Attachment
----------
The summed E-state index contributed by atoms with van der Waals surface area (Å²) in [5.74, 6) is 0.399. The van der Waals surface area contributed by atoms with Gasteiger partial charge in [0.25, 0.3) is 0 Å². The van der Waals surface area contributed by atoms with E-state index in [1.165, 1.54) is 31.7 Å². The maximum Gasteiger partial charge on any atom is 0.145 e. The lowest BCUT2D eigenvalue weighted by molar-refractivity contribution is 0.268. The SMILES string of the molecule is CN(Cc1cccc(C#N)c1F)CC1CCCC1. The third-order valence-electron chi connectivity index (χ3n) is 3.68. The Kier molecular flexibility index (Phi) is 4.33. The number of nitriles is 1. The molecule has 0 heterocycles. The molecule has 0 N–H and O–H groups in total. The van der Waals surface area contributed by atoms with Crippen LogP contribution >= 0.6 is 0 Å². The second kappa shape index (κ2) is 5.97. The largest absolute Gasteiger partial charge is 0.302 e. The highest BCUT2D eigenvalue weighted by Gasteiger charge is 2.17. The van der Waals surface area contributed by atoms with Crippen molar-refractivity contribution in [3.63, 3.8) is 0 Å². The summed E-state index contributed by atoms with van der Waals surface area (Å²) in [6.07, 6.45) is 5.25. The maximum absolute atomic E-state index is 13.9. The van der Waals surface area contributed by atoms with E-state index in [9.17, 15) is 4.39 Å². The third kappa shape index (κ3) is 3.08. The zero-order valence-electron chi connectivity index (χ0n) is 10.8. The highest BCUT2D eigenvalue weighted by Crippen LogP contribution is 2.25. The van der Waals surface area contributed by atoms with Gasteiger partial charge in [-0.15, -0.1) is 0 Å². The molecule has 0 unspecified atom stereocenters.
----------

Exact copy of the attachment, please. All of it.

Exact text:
The summed E-state index contributed by atoms with van der Waals surface area (Å²) in [5.74, 6) is 0.399. The van der Waals surface area contributed by atoms with Gasteiger partial charge in [0.25, 0.3) is 0 Å². The van der Waals surface area contributed by atoms with E-state index in [1.165, 1.54) is 31.7 Å². The maximum Gasteiger partial charge on any atom is 0.145 e. The lowest BCUT2D eigenvalue weighted by molar-refractivity contribution is 0.268. The SMILES string of the molecule is CN(Cc1cccc(C#N)c1F)CC1CCCC1. The third-order valence-electron chi connectivity index (χ3n) is 3.68. The Kier molecular flexibility index (Phi) is 4.33. The number of nitriles is 1. The molecule has 0 heterocycles. The molecule has 0 N–H and O–H groups in total. The van der Waals surface area contributed by atoms with Crippen LogP contribution >= 0.6 is 0 Å². The second kappa shape index (κ2) is 5.97. The largest absolute Gasteiger partial charge is 0.302 e. The highest BCUT2D eigenvalue weighted by Gasteiger charge is 2.17. The van der Waals surface area contributed by atoms with Crippen molar-refractivity contribution in [3.63, 3.8) is 0 Å². The summed E-state index contributed by atoms with van der Waals surface area (Å²) in [6.07, 6.45) is 5.25. The maximum absolute atomic E-state index is 13.9. The van der Waals surface area contributed by atoms with E-state index in [9.17, 15) is 4.39 Å². The third kappa shape index (κ3) is 3.08. The zero-order valence-electron chi connectivity index (χ0n) is 10.8. The highest BCUT2D eigenvalue weighted by Crippen LogP contribution is 2.25. The van der Waals surface area contributed by atoms with Gasteiger partial charge in [-0.15, -0.1) is 0 Å². The molecule has 0 unspecified atom stereocenters.